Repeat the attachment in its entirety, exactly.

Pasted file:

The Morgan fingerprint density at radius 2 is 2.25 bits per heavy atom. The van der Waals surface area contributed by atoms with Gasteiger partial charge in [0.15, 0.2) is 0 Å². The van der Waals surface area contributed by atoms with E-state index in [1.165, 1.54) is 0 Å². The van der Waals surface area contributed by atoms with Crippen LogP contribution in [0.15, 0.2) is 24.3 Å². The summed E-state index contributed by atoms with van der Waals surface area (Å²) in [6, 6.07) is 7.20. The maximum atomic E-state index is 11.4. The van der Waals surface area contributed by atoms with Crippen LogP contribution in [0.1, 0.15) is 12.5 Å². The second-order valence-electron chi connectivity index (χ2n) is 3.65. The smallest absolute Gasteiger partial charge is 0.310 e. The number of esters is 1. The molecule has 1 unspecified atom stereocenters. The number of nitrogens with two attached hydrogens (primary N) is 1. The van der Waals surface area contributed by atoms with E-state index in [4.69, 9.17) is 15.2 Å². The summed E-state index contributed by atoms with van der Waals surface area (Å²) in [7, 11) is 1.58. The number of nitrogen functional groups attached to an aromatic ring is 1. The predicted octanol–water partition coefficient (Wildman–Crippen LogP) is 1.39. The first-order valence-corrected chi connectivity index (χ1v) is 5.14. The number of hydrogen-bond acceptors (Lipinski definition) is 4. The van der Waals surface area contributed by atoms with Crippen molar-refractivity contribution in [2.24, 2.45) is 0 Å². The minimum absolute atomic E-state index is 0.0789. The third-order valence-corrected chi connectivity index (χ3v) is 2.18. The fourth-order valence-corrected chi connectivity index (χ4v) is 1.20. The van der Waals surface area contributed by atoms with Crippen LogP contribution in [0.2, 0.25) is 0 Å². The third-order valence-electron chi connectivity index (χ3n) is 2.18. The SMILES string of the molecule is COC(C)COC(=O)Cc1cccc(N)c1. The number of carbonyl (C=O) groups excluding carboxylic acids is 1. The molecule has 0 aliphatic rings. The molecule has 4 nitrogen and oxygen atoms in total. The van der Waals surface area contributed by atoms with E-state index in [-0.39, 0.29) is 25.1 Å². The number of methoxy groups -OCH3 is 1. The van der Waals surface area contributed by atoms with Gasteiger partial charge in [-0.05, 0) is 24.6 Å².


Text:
The Morgan fingerprint density at radius 2 is 2.25 bits per heavy atom. The van der Waals surface area contributed by atoms with Gasteiger partial charge in [0.15, 0.2) is 0 Å². The van der Waals surface area contributed by atoms with E-state index in [1.165, 1.54) is 0 Å². The van der Waals surface area contributed by atoms with Crippen LogP contribution in [0.15, 0.2) is 24.3 Å². The summed E-state index contributed by atoms with van der Waals surface area (Å²) in [6, 6.07) is 7.20. The maximum atomic E-state index is 11.4. The van der Waals surface area contributed by atoms with Crippen LogP contribution in [0.1, 0.15) is 12.5 Å². The second-order valence-electron chi connectivity index (χ2n) is 3.65. The smallest absolute Gasteiger partial charge is 0.310 e. The number of esters is 1. The molecule has 1 unspecified atom stereocenters. The number of nitrogens with two attached hydrogens (primary N) is 1. The van der Waals surface area contributed by atoms with E-state index in [4.69, 9.17) is 15.2 Å². The summed E-state index contributed by atoms with van der Waals surface area (Å²) in [7, 11) is 1.58. The number of nitrogen functional groups attached to an aromatic ring is 1. The predicted octanol–water partition coefficient (Wildman–Crippen LogP) is 1.39. The first-order valence-corrected chi connectivity index (χ1v) is 5.14. The number of hydrogen-bond acceptors (Lipinski definition) is 4. The van der Waals surface area contributed by atoms with Crippen molar-refractivity contribution in [2.24, 2.45) is 0 Å². The minimum absolute atomic E-state index is 0.0789. The third-order valence-corrected chi connectivity index (χ3v) is 2.18. The fourth-order valence-corrected chi connectivity index (χ4v) is 1.20. The van der Waals surface area contributed by atoms with Crippen LogP contribution in [0.2, 0.25) is 0 Å². The third-order valence-electron chi connectivity index (χ3n) is 2.18. The SMILES string of the molecule is COC(C)COC(=O)Cc1cccc(N)c1. The number of carbonyl (C=O) groups excluding carboxylic acids is 1. The molecule has 0 aliphatic rings. The molecule has 4 nitrogen and oxygen atoms in total. The van der Waals surface area contributed by atoms with E-state index in [-0.39, 0.29) is 25.1 Å². The number of methoxy groups -OCH3 is 1. The van der Waals surface area contributed by atoms with Gasteiger partial charge in [-0.05, 0) is 24.6 Å².